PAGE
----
Question Details

Kim Marone,  in Middlesex County, MA

I put an offer in on a horse property and it was represented as a short sale. LA calls me with a counter

Asked by Kim Marone, Middlesex County, MA Sat Jan 26, 2008

offer 35,000 above asking price which now is not a short sale. I walk away and watch the property. A month later they reduce the price by 25,000. I go back on it and put in another offer. LA tells me she is cancelling the contract the next day but presents my offer anyway. They counter again 35,000 above asking price. I walk again and the next day the contract is cancelled. The property is vacant and I want to purchase it but not sure how to find out what is going on with it. There are no order of notice on public record but my gut feeling is he is just walking away from it.
Any advice would be appreciated.

Help the community by answering this question:


There is way to much we don't know about your offer or the sellers situation.
To inject comments like, "Let's assume that the LA is good and ethical" is doing EXACTLY the opposite. Anyone makings such suggestions should most certainly be avoided! To make such comment with no effort to gather additional information is reckless.

In some cases, the final negotiated purchase price will be what determines if the home will be a short sale or not. Should the owner perceive you are going to continuously negotiate the price lower, pushing it into a short sale situation, your offer can and should be rejected by the owner. The listing agent is not the decision maker but can provide guidance to the seller regarding what a typical buyer will do.

If you have packed your offer with contingencies, especially, appraisal, there are real issues that must be dealt with that will take time, effort and most likely result in a failed transaction.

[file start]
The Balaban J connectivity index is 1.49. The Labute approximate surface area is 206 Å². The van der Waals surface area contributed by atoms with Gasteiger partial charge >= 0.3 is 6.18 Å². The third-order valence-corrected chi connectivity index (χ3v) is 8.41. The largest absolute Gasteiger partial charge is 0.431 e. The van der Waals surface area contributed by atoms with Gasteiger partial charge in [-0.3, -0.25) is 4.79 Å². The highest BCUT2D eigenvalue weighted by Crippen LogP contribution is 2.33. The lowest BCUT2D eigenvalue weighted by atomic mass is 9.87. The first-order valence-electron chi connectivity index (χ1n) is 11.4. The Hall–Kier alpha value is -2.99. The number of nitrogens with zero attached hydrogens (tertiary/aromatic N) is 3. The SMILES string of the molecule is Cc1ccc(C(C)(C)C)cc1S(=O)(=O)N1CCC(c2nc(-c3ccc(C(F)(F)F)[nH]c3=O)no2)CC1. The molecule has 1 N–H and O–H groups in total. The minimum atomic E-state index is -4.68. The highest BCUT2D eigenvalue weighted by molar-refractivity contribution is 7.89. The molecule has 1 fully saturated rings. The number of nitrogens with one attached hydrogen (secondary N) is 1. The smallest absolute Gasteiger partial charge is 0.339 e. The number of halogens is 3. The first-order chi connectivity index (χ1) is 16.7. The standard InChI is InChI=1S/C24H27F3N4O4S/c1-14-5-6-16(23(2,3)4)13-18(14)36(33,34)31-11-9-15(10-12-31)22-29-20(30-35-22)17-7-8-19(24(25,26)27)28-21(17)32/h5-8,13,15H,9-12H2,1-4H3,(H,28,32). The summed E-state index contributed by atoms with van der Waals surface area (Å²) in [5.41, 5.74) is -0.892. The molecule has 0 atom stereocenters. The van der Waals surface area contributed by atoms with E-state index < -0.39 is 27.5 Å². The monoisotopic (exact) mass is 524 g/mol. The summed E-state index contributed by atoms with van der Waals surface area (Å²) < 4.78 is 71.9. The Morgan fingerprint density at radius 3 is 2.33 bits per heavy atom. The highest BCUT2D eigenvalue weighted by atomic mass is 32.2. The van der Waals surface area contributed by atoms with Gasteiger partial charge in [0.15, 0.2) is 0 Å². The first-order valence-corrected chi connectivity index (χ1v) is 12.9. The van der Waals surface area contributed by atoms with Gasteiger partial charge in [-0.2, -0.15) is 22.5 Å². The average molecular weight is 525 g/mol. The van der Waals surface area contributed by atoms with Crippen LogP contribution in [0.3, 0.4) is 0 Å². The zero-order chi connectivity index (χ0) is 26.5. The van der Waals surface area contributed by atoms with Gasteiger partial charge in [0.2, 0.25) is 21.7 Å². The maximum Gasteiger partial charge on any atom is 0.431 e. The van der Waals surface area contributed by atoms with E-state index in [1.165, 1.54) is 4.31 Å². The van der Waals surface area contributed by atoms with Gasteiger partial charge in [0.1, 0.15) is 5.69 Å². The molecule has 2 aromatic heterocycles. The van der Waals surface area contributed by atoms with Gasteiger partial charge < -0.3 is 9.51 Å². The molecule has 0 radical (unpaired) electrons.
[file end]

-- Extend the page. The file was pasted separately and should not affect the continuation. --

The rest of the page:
Finally, should you prevail and the seller accept your lower offer, triggering the short sale process, the banks involved may come back with and even higher counter. If it is perceived you will cancel your offer at that time, then there is little point in accepting your offer in the beginning, if the perception is you will walk resulting an yet another failed short sale transaction.

In the 'Wild, Wild, West' of real estate known as short sales you really need an experienced guide. The illusion of rules lead many to believe what is vapors to be the law of the land. Every situation is different. Without a great deal more information, one can only make misguided statements.

In a short sale anything can happen. What MUST happen, in a typical short sale, is the buyer must demonstrate a commitment to see the process through to the end. Without this, everyone is wasting valuable, irreplaceable time.
0 votes Thank Flag Link Thu Apr 12, 2012
Sounds like a yo yo situation. Very frustrating.
0 votes Thank Flag Link Wed Apr 11, 2012
Just curious, are you the buyer or buyers agent?
0 votes Thank Flag Link Wed Apr 11, 2012
If you put this project in my lap, I would determine ownership and approach owner to make offer and get details on liens.
0 votes Thank Flag Link Wed Apr 11, 2012
I'd go and find the deed and find out who holds the mortgage and contact them directly. Or the servicing company (attorney) that's handling the short sale.
Web Reference:
0 votes Thank Flag Link Sat Jan 26, 2008
First contact the LA and find out if the property is under contract to her brokerage. If not tell her that if you are successful in the purchase of the property you will pay her a referral fee for any help and guidance she can give you in gettin the owner. to sell. Let's assume that the LA is good and ethical, find out what happened with the short sale etc from her now that she is out of the picture and go directly to the seller but only if it is not under contract to another broker.
Web Reference:
0 votes Thank Flag Link Sat Jan 26, 2008
Jed Lane, Real Estate Pro in San Francisco, CA
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